The small renal mass is a heterogeneous entity that needs careful consideration before treatment selection. Merging radiographic and clinical-pathological data from 334 patients we aimed to assess if renal mass anatomical characteristics were associated with malignancy and high-grade histology. Nearness to the collecting system was the only variable found to be associated with the diagnosis of cancer and high-grade disease.Introduction:
Recent reports show a correlation between renal tumor radiographic characteristics and pathologic features. We hypothesize that a more central location within the relatively hypoxic renal medulla might confer a more aggressive tumor phenotype. To test this, radiographic tumor characteristics were compared with tumor grade and histology.Materials and Methods:
We retrospectively reviewed renal masses <4 cm in diameter that underwent resection between 2008 and 2013. Tumor location was recorded using standard R.E.N.A.L. Nephrometry Score. Multivariate logistic regression was performed to compare independent anatomic features with incidence of malignancy and high nuclear grade.Results:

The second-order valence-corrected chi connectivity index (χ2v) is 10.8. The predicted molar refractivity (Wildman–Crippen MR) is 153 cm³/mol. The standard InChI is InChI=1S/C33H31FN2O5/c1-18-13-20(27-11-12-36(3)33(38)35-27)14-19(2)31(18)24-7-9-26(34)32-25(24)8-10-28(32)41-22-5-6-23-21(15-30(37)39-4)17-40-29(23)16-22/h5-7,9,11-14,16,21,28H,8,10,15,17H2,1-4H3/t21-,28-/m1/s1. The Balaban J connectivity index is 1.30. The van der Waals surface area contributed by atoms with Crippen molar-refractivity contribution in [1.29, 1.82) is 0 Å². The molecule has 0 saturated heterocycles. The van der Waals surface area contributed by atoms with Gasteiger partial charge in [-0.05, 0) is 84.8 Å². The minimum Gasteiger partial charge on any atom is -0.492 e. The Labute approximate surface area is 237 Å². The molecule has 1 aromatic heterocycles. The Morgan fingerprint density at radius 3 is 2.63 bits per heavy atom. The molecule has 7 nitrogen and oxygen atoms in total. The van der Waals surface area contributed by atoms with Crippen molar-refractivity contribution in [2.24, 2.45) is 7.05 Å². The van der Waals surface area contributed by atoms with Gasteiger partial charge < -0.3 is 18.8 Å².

A total of 334 renal tumors had information available for analysis. Univariate analysis showed that increasing endophycity and proximity to the collecting system (<4 mm) were predictors of malignancy and high-grade features. In multivariate analysis, proximity to the collecting system <4 mm remained the as the only anatomical variable predictive of malignancy (odds ratio [OR], 3.58; 95% confidence interval [CI], 1.06-12.05; P = .04) and high nuclear grade (OR, 2.81; 95% CI, 1.44-5.51; P = .003).Conclusion:
Malignancy and high tumor grade occur with much greater frequency when tumors are located deep in the kidney, in close proximity to the collecting system and renal sinus. Ninety-six percent of small renal masses in this region were cancers and nearly half were Fuhrman Grade 3 or 4, suggesting that these small centrally located tumors should be targeted for early intervention.